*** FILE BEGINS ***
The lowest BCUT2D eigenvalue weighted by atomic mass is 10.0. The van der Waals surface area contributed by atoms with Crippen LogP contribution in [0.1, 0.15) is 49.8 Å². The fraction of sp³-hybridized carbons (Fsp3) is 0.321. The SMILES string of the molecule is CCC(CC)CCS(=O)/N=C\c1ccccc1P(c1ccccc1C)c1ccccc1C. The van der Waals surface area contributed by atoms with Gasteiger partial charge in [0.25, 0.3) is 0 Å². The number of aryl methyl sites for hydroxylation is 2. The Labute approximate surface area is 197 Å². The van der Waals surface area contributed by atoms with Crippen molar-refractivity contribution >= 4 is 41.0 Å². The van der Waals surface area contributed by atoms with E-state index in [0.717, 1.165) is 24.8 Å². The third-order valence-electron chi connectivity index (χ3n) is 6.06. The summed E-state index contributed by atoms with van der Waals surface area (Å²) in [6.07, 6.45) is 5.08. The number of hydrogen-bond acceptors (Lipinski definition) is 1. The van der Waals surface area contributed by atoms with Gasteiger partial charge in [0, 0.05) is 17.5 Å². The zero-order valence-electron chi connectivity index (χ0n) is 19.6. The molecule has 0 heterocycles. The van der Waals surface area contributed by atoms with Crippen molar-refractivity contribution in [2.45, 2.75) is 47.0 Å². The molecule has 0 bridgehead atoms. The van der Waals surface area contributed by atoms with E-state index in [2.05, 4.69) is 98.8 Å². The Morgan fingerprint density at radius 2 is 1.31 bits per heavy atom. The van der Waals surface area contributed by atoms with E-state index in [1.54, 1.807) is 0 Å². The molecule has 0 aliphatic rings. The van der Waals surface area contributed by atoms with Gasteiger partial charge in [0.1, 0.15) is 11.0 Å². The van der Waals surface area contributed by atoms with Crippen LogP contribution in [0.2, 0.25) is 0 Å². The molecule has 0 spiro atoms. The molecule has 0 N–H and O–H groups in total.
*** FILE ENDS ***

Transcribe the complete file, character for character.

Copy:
The lowest BCUT2D eigenvalue weighted by atomic mass is 10.0. The van der Waals surface area contributed by atoms with Crippen LogP contribution in [0.1, 0.15) is 49.8 Å². The fraction of sp³-hybridized carbons (Fsp3) is 0.321. The SMILES string of the molecule is CCC(CC)CCS(=O)/N=C\c1ccccc1P(c1ccccc1C)c1ccccc1C. The van der Waals surface area contributed by atoms with Gasteiger partial charge in [0.25, 0.3) is 0 Å². The number of aryl methyl sites for hydroxylation is 2. The Labute approximate surface area is 197 Å². The van der Waals surface area contributed by atoms with Crippen molar-refractivity contribution >= 4 is 41.0 Å². The van der Waals surface area contributed by atoms with E-state index in [0.717, 1.165) is 24.8 Å². The third-order valence-electron chi connectivity index (χ3n) is 6.06. The summed E-state index contributed by atoms with van der Waals surface area (Å²) in [6.07, 6.45) is 5.08. The number of hydrogen-bond acceptors (Lipinski definition) is 1. The van der Waals surface area contributed by atoms with Gasteiger partial charge in [0, 0.05) is 17.5 Å². The zero-order valence-electron chi connectivity index (χ0n) is 19.6. The molecule has 0 heterocycles. The van der Waals surface area contributed by atoms with Crippen molar-refractivity contribution in [2.45, 2.75) is 47.0 Å². The molecule has 0 bridgehead atoms. The van der Waals surface area contributed by atoms with E-state index in [2.05, 4.69) is 98.8 Å². The Morgan fingerprint density at radius 2 is 1.31 bits per heavy atom. The van der Waals surface area contributed by atoms with E-state index in [1.54, 1.807) is 0 Å². The molecule has 0 aliphatic rings. The van der Waals surface area contributed by atoms with Gasteiger partial charge in [0.1, 0.15) is 11.0 Å². The van der Waals surface area contributed by atoms with Crippen LogP contribution in [0.2, 0.25) is 0 Å². The molecule has 0 spiro atoms. The molecule has 0 N–H and O–H groups in total.